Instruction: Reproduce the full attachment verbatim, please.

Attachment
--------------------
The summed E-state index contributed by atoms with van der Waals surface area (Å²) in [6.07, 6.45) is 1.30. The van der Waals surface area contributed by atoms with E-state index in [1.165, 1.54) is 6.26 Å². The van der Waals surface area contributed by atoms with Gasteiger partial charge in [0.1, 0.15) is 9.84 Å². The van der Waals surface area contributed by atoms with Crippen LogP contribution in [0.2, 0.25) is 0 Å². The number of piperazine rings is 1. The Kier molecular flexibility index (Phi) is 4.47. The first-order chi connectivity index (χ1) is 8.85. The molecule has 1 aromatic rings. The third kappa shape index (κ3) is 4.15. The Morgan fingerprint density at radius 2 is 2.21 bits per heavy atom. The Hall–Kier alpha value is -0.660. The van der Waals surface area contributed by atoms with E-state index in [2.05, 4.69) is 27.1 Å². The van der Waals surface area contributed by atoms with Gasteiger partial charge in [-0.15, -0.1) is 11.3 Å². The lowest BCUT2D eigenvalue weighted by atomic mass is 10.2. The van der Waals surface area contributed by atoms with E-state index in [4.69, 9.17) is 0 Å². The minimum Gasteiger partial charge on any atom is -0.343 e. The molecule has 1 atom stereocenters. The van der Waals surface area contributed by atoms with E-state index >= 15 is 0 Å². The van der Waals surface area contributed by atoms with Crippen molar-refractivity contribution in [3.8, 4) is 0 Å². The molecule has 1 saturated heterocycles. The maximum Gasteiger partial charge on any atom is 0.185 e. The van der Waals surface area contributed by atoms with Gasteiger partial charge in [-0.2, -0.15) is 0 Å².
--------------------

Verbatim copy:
The summed E-state index contributed by atoms with van der Waals surface area (Å²) in [6.07, 6.45) is 1.30. The van der Waals surface area contributed by atoms with E-state index in [1.165, 1.54) is 6.26 Å². The van der Waals surface area contributed by atoms with Gasteiger partial charge in [0.1, 0.15) is 9.84 Å². The van der Waals surface area contributed by atoms with Crippen LogP contribution in [0.2, 0.25) is 0 Å². The number of piperazine rings is 1. The Kier molecular flexibility index (Phi) is 4.47. The first-order chi connectivity index (χ1) is 8.85. The molecule has 1 aromatic rings. The third kappa shape index (κ3) is 4.15. The Morgan fingerprint density at radius 2 is 2.21 bits per heavy atom. The Hall–Kier alpha value is -0.660. The van der Waals surface area contributed by atoms with E-state index in [2.05, 4.69) is 27.1 Å². The van der Waals surface area contributed by atoms with Gasteiger partial charge in [-0.15, -0.1) is 11.3 Å². The lowest BCUT2D eigenvalue weighted by atomic mass is 10.2. The van der Waals surface area contributed by atoms with E-state index in [4.69, 9.17) is 0 Å². The minimum Gasteiger partial charge on any atom is -0.343 e. The molecule has 1 atom stereocenters. The van der Waals surface area contributed by atoms with E-state index >= 15 is 0 Å². The van der Waals surface area contributed by atoms with Crippen molar-refractivity contribution in [3.8, 4) is 0 Å². The molecule has 1 saturated heterocycles. The maximum Gasteiger partial charge on any atom is 0.185 e. The van der Waals surface area contributed by atoms with Gasteiger partial charge in [-0.2, -0.15) is 0 Å².